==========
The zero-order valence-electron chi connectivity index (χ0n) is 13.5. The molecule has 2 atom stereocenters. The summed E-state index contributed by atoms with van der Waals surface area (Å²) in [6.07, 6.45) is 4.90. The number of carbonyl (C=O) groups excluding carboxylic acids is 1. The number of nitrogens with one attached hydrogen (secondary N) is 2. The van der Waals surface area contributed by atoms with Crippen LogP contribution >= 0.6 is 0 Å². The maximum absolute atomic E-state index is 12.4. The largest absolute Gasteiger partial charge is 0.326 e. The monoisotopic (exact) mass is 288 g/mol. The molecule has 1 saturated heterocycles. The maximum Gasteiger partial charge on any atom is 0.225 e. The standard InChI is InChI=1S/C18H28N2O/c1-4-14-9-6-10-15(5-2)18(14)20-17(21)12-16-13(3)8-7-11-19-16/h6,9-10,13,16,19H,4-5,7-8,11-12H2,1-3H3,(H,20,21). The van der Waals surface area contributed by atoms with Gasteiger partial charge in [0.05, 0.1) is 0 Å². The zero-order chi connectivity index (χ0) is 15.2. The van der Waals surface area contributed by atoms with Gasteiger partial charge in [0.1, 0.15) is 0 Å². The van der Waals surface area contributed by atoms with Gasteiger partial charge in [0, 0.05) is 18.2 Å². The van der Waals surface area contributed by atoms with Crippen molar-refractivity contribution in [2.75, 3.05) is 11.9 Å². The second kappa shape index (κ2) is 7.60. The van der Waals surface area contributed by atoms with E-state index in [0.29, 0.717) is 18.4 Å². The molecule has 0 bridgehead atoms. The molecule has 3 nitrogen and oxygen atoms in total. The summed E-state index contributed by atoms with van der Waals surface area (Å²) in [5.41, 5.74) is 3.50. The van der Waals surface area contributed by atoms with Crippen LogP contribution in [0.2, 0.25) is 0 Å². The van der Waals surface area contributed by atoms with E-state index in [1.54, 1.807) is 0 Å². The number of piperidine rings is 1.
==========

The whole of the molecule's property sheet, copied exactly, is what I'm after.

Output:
The zero-order valence-electron chi connectivity index (χ0n) is 13.5. The molecule has 2 atom stereocenters. The summed E-state index contributed by atoms with van der Waals surface area (Å²) in [6.07, 6.45) is 4.90. The number of carbonyl (C=O) groups excluding carboxylic acids is 1. The number of nitrogens with one attached hydrogen (secondary N) is 2. The van der Waals surface area contributed by atoms with Crippen LogP contribution >= 0.6 is 0 Å². The maximum absolute atomic E-state index is 12.4. The largest absolute Gasteiger partial charge is 0.326 e. The monoisotopic (exact) mass is 288 g/mol. The molecule has 1 saturated heterocycles. The maximum Gasteiger partial charge on any atom is 0.225 e. The standard InChI is InChI=1S/C18H28N2O/c1-4-14-9-6-10-15(5-2)18(14)20-17(21)12-16-13(3)8-7-11-19-16/h6,9-10,13,16,19H,4-5,7-8,11-12H2,1-3H3,(H,20,21). The van der Waals surface area contributed by atoms with Gasteiger partial charge in [0.05, 0.1) is 0 Å². The zero-order chi connectivity index (χ0) is 15.2. The van der Waals surface area contributed by atoms with Gasteiger partial charge in [0.1, 0.15) is 0 Å². The van der Waals surface area contributed by atoms with Gasteiger partial charge in [0, 0.05) is 18.2 Å². The van der Waals surface area contributed by atoms with Crippen molar-refractivity contribution in [2.75, 3.05) is 11.9 Å². The second kappa shape index (κ2) is 7.60. The van der Waals surface area contributed by atoms with E-state index in [0.29, 0.717) is 18.4 Å². The molecule has 0 bridgehead atoms. The molecule has 3 nitrogen and oxygen atoms in total. The summed E-state index contributed by atoms with van der Waals surface area (Å²) in [5.41, 5.74) is 3.50. The van der Waals surface area contributed by atoms with Crippen LogP contribution in [0.2, 0.25) is 0 Å². The van der Waals surface area contributed by atoms with E-state index in [1.54, 1.807) is 0 Å². The number of piperidine rings is 1.